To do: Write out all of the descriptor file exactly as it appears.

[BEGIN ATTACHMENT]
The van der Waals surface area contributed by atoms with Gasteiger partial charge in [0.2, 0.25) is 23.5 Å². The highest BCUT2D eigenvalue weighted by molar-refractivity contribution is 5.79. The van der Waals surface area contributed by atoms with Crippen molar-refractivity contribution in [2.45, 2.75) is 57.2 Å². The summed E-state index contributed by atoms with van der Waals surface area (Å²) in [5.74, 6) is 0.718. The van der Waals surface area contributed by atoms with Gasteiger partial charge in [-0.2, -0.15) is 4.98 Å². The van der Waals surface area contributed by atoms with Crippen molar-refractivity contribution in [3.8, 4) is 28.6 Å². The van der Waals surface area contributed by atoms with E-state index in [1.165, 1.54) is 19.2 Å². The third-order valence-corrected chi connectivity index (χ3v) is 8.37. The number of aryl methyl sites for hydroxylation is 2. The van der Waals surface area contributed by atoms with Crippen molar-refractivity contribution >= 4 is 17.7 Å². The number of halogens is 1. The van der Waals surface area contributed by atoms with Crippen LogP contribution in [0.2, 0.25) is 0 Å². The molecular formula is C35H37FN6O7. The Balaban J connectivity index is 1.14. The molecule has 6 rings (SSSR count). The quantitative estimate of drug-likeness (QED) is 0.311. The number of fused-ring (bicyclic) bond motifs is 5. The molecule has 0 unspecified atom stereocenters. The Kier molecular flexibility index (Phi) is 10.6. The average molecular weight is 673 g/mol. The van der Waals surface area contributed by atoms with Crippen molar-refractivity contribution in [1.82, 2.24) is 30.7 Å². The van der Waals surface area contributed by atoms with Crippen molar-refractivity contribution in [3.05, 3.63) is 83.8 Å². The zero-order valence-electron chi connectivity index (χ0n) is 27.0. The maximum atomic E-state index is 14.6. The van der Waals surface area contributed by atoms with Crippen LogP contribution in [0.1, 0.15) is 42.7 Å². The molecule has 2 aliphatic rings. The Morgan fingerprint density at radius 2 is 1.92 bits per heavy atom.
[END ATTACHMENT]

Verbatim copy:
The van der Waals surface area contributed by atoms with Gasteiger partial charge in [0.2, 0.25) is 23.5 Å². The highest BCUT2D eigenvalue weighted by molar-refractivity contribution is 5.79. The van der Waals surface area contributed by atoms with Crippen molar-refractivity contribution in [2.45, 2.75) is 57.2 Å². The summed E-state index contributed by atoms with van der Waals surface area (Å²) in [5.74, 6) is 0.718. The van der Waals surface area contributed by atoms with Gasteiger partial charge in [-0.2, -0.15) is 4.98 Å². The van der Waals surface area contributed by atoms with Crippen molar-refractivity contribution in [3.8, 4) is 28.6 Å². The van der Waals surface area contributed by atoms with E-state index in [1.165, 1.54) is 19.2 Å². The third-order valence-corrected chi connectivity index (χ3v) is 8.37. The number of aryl methyl sites for hydroxylation is 2. The van der Waals surface area contributed by atoms with Crippen molar-refractivity contribution >= 4 is 17.7 Å². The number of halogens is 1. The van der Waals surface area contributed by atoms with Crippen LogP contribution in [0.2, 0.25) is 0 Å². The molecular formula is C35H37FN6O7. The Balaban J connectivity index is 1.14. The molecule has 6 rings (SSSR count). The quantitative estimate of drug-likeness (QED) is 0.311. The number of fused-ring (bicyclic) bond motifs is 5. The molecule has 0 unspecified atom stereocenters. The Kier molecular flexibility index (Phi) is 10.6. The average molecular weight is 673 g/mol. The van der Waals surface area contributed by atoms with Crippen molar-refractivity contribution in [1.82, 2.24) is 30.7 Å². The van der Waals surface area contributed by atoms with Crippen molar-refractivity contribution in [3.05, 3.63) is 83.8 Å². The zero-order valence-electron chi connectivity index (χ0n) is 27.0. The maximum atomic E-state index is 14.6. The van der Waals surface area contributed by atoms with Crippen LogP contribution in [0.1, 0.15) is 42.7 Å². The molecule has 2 aliphatic rings. The Morgan fingerprint density at radius 2 is 1.92 bits per heavy atom.